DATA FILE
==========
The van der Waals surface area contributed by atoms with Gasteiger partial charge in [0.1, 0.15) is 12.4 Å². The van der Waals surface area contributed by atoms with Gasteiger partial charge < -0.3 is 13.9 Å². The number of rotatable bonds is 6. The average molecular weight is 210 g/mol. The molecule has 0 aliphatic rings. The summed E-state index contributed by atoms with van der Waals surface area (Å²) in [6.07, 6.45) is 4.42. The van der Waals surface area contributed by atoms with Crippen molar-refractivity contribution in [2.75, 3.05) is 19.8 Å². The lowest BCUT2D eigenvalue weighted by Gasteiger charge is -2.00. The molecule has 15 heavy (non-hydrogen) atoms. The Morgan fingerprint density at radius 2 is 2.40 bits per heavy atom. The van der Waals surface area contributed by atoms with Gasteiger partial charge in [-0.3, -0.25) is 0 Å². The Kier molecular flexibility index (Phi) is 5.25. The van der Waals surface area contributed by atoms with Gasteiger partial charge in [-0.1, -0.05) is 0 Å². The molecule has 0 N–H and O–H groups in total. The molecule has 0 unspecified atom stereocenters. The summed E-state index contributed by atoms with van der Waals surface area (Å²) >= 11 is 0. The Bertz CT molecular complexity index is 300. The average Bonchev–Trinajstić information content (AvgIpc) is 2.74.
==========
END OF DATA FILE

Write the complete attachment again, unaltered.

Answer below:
The van der Waals surface area contributed by atoms with Gasteiger partial charge in [0.1, 0.15) is 12.4 Å². The van der Waals surface area contributed by atoms with Gasteiger partial charge < -0.3 is 13.9 Å². The number of rotatable bonds is 6. The average molecular weight is 210 g/mol. The molecule has 0 aliphatic rings. The summed E-state index contributed by atoms with van der Waals surface area (Å²) in [6.07, 6.45) is 4.42. The van der Waals surface area contributed by atoms with Crippen molar-refractivity contribution in [2.75, 3.05) is 19.8 Å². The lowest BCUT2D eigenvalue weighted by Gasteiger charge is -2.00. The molecule has 15 heavy (non-hydrogen) atoms. The Morgan fingerprint density at radius 2 is 2.40 bits per heavy atom. The van der Waals surface area contributed by atoms with Gasteiger partial charge in [-0.3, -0.25) is 0 Å². The Kier molecular flexibility index (Phi) is 5.25. The van der Waals surface area contributed by atoms with Gasteiger partial charge in [-0.1, -0.05) is 0 Å². The molecule has 0 N–H and O–H groups in total. The molecule has 0 unspecified atom stereocenters. The summed E-state index contributed by atoms with van der Waals surface area (Å²) >= 11 is 0. The Bertz CT molecular complexity index is 300. The average Bonchev–Trinajstić information content (AvgIpc) is 2.74.